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FISA Challenge Lives: ACLU Can Pursue Wiretapping Case

By Robyn Hagan Cain on September 23, 2011 | Last updated on March 21, 2019

The Second Circuit Court of Appeals ruled this week that the American Civil Liberties Union (ACLU) can proceed in its lawsuit questioning the constitutionality of the Foreign Surveillance Intelligence Act (FISA) wiretapping provisions.

Congress passed the FISA Amendments Act in 2008, effectively authorizing warrantless surveillance of Americans’ international email and telephone calls. The ACLU filed its FISA challenge lawsuit less than 24 hours after the bill was passed.

In March, the Second Circuit Court of Appeals reversed a district court dismissal of the suit on standing ground, finding that the ACLU could bring the suit without a showing that the government had used FISA to spy on the plaintiffs. In a 2-1 opinion, Judge Gerard Lynch wrote, "To reject the plaintiffs' arguments not because they lack merit, but because we refuse to hear them, runs a much graver risk than whatever invasion of plaintiffs' privacy might be occasioned by the surveillance authorized by the challenged statute."

The Obama Administration's request for an en banc review of the March decision was denied because the Second Circuit judges were evenly divided on rehearing, and a majority is required to grant the motion.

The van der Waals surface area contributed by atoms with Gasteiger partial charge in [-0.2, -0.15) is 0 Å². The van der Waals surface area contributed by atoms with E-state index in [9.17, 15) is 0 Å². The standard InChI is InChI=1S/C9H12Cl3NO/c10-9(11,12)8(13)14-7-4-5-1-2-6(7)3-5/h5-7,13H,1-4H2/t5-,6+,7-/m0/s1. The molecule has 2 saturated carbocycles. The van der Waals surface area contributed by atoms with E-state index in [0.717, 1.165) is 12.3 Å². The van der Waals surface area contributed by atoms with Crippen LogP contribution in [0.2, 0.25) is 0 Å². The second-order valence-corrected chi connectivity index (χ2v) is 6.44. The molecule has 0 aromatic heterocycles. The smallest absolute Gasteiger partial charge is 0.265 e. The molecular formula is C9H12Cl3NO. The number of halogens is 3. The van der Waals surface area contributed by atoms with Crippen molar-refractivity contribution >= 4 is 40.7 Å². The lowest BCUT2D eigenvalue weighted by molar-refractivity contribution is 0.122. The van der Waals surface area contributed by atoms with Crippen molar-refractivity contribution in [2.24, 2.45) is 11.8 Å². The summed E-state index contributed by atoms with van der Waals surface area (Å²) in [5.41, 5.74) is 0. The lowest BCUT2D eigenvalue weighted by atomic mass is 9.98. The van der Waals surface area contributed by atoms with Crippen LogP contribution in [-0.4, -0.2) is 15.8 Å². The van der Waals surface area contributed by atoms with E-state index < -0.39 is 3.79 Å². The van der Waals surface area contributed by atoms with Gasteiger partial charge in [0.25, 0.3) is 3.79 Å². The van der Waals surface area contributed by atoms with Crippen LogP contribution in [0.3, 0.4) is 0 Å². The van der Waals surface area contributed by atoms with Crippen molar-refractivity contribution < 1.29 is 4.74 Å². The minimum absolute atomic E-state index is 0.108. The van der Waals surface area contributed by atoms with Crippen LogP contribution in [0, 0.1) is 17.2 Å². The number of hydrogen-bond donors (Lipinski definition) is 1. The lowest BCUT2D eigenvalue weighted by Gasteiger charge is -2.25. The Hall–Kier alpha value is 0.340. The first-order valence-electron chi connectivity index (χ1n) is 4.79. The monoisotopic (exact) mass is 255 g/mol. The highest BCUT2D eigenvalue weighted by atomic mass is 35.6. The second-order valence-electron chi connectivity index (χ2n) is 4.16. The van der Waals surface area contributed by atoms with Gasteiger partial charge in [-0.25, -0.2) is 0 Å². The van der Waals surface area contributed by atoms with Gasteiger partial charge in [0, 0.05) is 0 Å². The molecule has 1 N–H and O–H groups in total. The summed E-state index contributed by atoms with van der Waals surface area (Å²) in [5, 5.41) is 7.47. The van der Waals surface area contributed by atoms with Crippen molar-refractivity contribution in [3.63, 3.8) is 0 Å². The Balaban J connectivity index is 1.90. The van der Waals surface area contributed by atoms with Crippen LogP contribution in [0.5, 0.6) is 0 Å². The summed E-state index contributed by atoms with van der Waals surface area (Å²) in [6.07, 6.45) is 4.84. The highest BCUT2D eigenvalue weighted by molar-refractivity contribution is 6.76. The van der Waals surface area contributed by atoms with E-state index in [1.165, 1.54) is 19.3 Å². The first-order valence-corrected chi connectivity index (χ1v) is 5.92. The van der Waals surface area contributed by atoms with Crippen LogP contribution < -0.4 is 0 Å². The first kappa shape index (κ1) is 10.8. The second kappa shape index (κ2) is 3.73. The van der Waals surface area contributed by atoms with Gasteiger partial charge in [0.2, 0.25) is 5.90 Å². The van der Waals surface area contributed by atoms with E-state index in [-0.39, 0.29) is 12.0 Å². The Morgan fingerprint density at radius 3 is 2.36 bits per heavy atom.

A plaintiff victory in the FISA challenge, however, is not guaranteed. The Supreme Court could still intervene, or the administration could assert its feared lawsuit slayer, the state secrets privilege, and claim that litigation would expose national security secrets.

Regardless of the outcome in the district court, the parties will probably find their way back to the Second Circuit Court of Appeals, where the plaintiffs may not receive a warm reception. In a dissent to the court's denial of rehearing, Chief Judge Dennis Jacobs blasted the plaintiffs, stating, "The only purpose of this litigation is for counsel and plaintiffs to act out their fantasy of persecution, to validate their pretensions to policy expertise, to make themselves consequential rather than marginal, and to raise funds for self-sustaining litigation."

What do you think? Are the plaintiffs attention seekers, or does the FISA challenge raise legitimate concerns?

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